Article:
[rspec-users] Propagating settings to subtyped ExampleGroups

David Chelimsky dchelimsky at gmail.com
Thu Sep 16 00:17:00 EDT 2010


On Sep 14, 2010, at 11:04 AM, Brian Takita wrote:

> On Tue, Sep 14, 2010 at 6:27 AM, David Chelimsky <dchelimsky at gmail.com> wrote:
>> Hey Brian - long time. Hope all is well. More below ...
> Hey David, I've been pretty busy, and things are going well. It seems
> like things are going well with you :-)
>> 
>> On Sep 14, 2010, at 12:04 AM, Justin Ko wrote:
>> 
>>> On Sep 14, 12:31 am, Brian Takita <brian.tak... at gmail.com> wrote:
>>>> Hey, rspec 2 upgrade question.
>>>> 
>>>> Rspec 1.x had a class hierarchy. In a Rails project, the ExampleGroup
>>>> inherited from Test::Unit::TestCase.
>>>> That allowed me to set use_transactional_fixtures in my own
>>>> ExampleGroups and rely on inheritance for the settings to propagate.
>> 
>> How are you telling rspec to load which example groups? Maybe we can accomplish the same with mixins.
> I converted the ExampleGroups into mixins, but there are some issues.
> Basically, I made ExampleGroup classes (with class methods). The class
> methods also relied on inheritance (to use super).
> There are complications with the new architecture. I'm trying to
> figure out if my architecture is "compatible" with RSpec 2.0.
>> 
>>>> Now it seems like RSpec::Core::ExampleGroup no longer inherits from
>>>> Test::Unit::TestCase and there is RSpec.configure instead.
>> 
>> Not instead - there was always Spec.configure - but yes, I worked with the Rails core team to make it so RSpec didn't need to depend on the Test::Unit or Minitest runners but could still get all the services in rails tests.
> True. I always preferred setting use_transactional_fixtures directly
> in the ExampleGroup because it is more straightforward (less software
> needed and less things breaking until now) and worked really well with
> the inheritance hierarchy.
> I could override use_transactional_fixtures in subclasses.
>> 
>> Now we use metadata set on groups to determine when to mix in what behaviour:
>> 
>> module MyExtension
>>  ...
>> end
>> 
>> RSpec.configure do |c|
>>  c.include(MyExtension, :foo => :bar)
>> end
>> 
>> describe "something", :foo => :bar do
>>  ...
>> end
>> 
>> In rspec-rails, that's done implicitly by matching the :type key in the metadata, which gets set before RSpec.configure is processed.  You could do something similar if you wanted to make these inclusions work implicitly based on some other criteria like directory path, etc.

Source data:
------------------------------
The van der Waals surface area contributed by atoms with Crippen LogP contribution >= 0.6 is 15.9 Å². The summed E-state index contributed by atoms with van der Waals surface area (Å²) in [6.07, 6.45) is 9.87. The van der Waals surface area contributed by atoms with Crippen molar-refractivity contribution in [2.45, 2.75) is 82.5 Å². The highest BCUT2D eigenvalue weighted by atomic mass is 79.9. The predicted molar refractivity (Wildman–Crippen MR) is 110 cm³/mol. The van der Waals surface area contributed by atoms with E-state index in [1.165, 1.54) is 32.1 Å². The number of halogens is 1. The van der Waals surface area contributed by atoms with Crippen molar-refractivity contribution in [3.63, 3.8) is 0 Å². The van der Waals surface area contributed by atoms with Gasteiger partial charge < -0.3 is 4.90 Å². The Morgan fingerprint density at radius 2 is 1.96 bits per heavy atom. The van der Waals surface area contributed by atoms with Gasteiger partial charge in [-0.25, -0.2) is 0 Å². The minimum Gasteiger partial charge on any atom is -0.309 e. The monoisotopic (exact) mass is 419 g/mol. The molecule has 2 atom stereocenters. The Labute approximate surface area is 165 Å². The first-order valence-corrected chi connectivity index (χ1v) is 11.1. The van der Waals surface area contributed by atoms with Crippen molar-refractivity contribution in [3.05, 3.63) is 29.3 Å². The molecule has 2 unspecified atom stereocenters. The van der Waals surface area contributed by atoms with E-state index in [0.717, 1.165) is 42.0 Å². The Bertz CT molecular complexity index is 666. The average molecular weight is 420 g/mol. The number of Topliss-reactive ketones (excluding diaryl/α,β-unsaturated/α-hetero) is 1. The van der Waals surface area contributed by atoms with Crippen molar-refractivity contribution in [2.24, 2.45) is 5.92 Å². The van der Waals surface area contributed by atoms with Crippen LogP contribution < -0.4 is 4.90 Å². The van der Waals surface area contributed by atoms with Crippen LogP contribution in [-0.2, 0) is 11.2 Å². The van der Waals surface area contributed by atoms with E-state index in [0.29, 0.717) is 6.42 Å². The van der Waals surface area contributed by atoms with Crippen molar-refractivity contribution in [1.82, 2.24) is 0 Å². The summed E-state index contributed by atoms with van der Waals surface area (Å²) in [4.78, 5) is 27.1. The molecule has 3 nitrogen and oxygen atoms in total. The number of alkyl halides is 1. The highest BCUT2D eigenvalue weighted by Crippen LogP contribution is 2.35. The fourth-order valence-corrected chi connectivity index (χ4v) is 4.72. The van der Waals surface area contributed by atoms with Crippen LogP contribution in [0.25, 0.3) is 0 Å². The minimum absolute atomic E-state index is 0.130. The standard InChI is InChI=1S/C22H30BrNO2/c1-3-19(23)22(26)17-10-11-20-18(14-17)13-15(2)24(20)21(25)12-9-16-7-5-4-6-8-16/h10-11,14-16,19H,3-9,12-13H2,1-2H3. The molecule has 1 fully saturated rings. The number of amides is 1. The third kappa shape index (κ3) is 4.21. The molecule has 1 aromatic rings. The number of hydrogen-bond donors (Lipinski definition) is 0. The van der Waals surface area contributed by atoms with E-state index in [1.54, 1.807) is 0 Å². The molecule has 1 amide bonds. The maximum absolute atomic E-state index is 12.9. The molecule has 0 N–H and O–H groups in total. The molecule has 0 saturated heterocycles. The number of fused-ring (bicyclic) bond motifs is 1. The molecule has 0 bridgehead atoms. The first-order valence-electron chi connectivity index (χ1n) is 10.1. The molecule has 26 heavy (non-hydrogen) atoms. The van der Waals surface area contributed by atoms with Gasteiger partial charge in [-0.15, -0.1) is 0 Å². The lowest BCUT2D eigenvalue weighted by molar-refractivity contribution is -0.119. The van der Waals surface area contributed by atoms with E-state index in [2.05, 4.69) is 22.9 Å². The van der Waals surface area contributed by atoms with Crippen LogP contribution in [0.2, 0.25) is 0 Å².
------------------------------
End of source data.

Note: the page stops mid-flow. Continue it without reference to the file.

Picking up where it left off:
>> 
>> That all make sense? If not, can you give me a clearer picture of  your use case?
> I have different subclasses of ExampleGroup. I use instance and class
> method overriding. I also call class methods (defined in the parent or
> current class) in the ExampleGroup definitions.

How does your setup select which of the available ExampleGroup subclasses to instantiate in each case?

> The metadata is interesting. I'm trying to figure out how module
> inheritance & metadata can be used as a substitute.
> 
> Correct me if I'm wrong about my following points:
> If I were to use the metadata, I have to sort of reimplement the class
> method inheritance (for class methods from Test::Unit such as
> use_transactional_fixtures) using the metadata.
> 
> If the class method is originally defined in rspec, I can somehow
> wrangle module inheritance to properly handle class methods. However,
> in this case, it's simpler with class inheritance.

How would you see this working, given the existing architectural changes?

>>>> How do I have the settings in the configuration propagate to subtypes
>>>> of the ExampleGroup?
>>> describe 'I want this to be inherited' do
>>>  before do
>>>    RSpec.configure {|c| c.use_transactional_fixtures = false }
>>>  end
> I'm surprised that would that work. I would think that Fixture loading
> would be one of the first before blocks and would occur before the
> configure statement.
> I suppose if you could somehow prepend the before block to the front
> of everything, it would work.
>>> 
>>>  context 'blah' do
>>> 
>>> I would wrap it in a method if you're doing it often.
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>> 
> Thank you,
> Brian
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